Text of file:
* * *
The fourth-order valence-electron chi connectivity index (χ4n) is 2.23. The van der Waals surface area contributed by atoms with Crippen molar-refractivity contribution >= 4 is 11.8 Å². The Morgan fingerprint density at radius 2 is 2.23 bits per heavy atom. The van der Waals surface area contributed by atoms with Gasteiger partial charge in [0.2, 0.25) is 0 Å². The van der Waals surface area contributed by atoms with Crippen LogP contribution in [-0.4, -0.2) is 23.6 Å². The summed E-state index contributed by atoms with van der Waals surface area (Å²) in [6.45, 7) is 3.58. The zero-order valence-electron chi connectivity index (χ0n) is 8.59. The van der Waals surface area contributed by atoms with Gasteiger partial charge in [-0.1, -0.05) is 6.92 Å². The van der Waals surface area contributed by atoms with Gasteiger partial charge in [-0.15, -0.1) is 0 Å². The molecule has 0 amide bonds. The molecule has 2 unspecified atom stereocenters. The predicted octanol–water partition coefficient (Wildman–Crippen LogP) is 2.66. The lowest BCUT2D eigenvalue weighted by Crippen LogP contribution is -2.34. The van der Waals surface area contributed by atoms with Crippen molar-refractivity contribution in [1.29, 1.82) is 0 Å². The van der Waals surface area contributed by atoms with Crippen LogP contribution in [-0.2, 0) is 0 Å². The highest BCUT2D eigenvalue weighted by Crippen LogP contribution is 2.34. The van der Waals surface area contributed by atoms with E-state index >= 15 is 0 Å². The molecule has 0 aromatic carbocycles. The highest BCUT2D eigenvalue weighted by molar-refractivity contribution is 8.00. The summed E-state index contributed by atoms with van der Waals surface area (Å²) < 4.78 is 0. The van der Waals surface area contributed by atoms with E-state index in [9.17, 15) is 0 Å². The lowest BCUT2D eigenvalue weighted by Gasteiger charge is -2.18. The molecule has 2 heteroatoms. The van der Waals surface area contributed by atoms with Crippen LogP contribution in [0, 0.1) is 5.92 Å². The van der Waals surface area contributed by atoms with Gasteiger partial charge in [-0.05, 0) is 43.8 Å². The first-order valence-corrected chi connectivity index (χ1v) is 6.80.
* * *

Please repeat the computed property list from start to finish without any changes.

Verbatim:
The fourth-order valence-electron chi connectivity index (χ4n) is 2.23. The van der Waals surface area contributed by atoms with Crippen molar-refractivity contribution >= 4 is 11.8 Å². The Morgan fingerprint density at radius 2 is 2.23 bits per heavy atom. The van der Waals surface area contributed by atoms with Gasteiger partial charge in [0.2, 0.25) is 0 Å². The van der Waals surface area contributed by atoms with Crippen LogP contribution in [-0.4, -0.2) is 23.6 Å². The summed E-state index contributed by atoms with van der Waals surface area (Å²) in [6.45, 7) is 3.58. The zero-order valence-electron chi connectivity index (χ0n) is 8.59. The van der Waals surface area contributed by atoms with Gasteiger partial charge in [-0.1, -0.05) is 6.92 Å². The van der Waals surface area contributed by atoms with Gasteiger partial charge in [-0.15, -0.1) is 0 Å². The molecule has 0 amide bonds. The molecule has 2 unspecified atom stereocenters. The predicted octanol–water partition coefficient (Wildman–Crippen LogP) is 2.66. The lowest BCUT2D eigenvalue weighted by Crippen LogP contribution is -2.34. The van der Waals surface area contributed by atoms with Crippen molar-refractivity contribution in [1.29, 1.82) is 0 Å². The van der Waals surface area contributed by atoms with Crippen LogP contribution in [-0.2, 0) is 0 Å². The highest BCUT2D eigenvalue weighted by Crippen LogP contribution is 2.34. The van der Waals surface area contributed by atoms with E-state index >= 15 is 0 Å². The molecule has 0 aromatic carbocycles. The highest BCUT2D eigenvalue weighted by molar-refractivity contribution is 8.00. The summed E-state index contributed by atoms with van der Waals surface area (Å²) < 4.78 is 0. The van der Waals surface area contributed by atoms with E-state index in [9.17, 15) is 0 Å². The lowest BCUT2D eigenvalue weighted by Gasteiger charge is -2.18. The molecule has 2 heteroatoms. The van der Waals surface area contributed by atoms with Crippen LogP contribution in [0, 0.1) is 5.92 Å². The van der Waals surface area contributed by atoms with Gasteiger partial charge in [-0.05, 0) is 43.8 Å². The first-order valence-corrected chi connectivity index (χ1v) is 6.80.